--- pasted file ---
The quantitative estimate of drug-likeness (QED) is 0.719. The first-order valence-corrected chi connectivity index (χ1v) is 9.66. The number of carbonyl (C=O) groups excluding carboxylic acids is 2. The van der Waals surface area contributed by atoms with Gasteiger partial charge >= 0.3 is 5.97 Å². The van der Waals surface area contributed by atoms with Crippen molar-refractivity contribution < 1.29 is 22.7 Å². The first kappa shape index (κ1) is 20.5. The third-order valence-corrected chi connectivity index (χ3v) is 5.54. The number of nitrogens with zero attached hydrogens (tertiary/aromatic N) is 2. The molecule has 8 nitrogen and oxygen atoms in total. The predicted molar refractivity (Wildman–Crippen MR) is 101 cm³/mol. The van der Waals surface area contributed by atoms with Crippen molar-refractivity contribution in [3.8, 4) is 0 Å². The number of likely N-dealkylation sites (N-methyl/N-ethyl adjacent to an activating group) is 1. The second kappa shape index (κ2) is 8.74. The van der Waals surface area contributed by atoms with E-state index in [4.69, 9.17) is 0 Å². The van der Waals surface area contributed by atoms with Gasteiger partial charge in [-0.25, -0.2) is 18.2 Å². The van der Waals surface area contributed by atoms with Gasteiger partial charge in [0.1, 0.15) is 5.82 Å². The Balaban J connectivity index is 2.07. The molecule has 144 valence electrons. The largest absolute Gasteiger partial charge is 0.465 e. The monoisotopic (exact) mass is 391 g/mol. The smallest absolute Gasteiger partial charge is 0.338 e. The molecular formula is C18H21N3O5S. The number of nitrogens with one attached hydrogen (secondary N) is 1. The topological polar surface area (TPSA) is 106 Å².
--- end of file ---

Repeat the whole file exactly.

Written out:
The quantitative estimate of drug-likeness (QED) is 0.719. The first-order valence-corrected chi connectivity index (χ1v) is 9.66. The number of carbonyl (C=O) groups excluding carboxylic acids is 2. The van der Waals surface area contributed by atoms with Gasteiger partial charge >= 0.3 is 5.97 Å². The van der Waals surface area contributed by atoms with Crippen molar-refractivity contribution < 1.29 is 22.7 Å². The first kappa shape index (κ1) is 20.5. The third-order valence-corrected chi connectivity index (χ3v) is 5.54. The number of nitrogens with zero attached hydrogens (tertiary/aromatic N) is 2. The molecule has 8 nitrogen and oxygen atoms in total. The predicted molar refractivity (Wildman–Crippen MR) is 101 cm³/mol. The van der Waals surface area contributed by atoms with Crippen molar-refractivity contribution in [3.8, 4) is 0 Å². The number of likely N-dealkylation sites (N-methyl/N-ethyl adjacent to an activating group) is 1. The second kappa shape index (κ2) is 8.74. The van der Waals surface area contributed by atoms with E-state index in [4.69, 9.17) is 0 Å². The van der Waals surface area contributed by atoms with Gasteiger partial charge in [-0.25, -0.2) is 18.2 Å². The van der Waals surface area contributed by atoms with Gasteiger partial charge in [0.1, 0.15) is 5.82 Å². The Balaban J connectivity index is 2.07. The molecule has 144 valence electrons. The largest absolute Gasteiger partial charge is 0.465 e. The monoisotopic (exact) mass is 391 g/mol. The smallest absolute Gasteiger partial charge is 0.338 e. The molecular formula is C18H21N3O5S. The number of nitrogens with one attached hydrogen (secondary N) is 1. The topological polar surface area (TPSA) is 106 Å².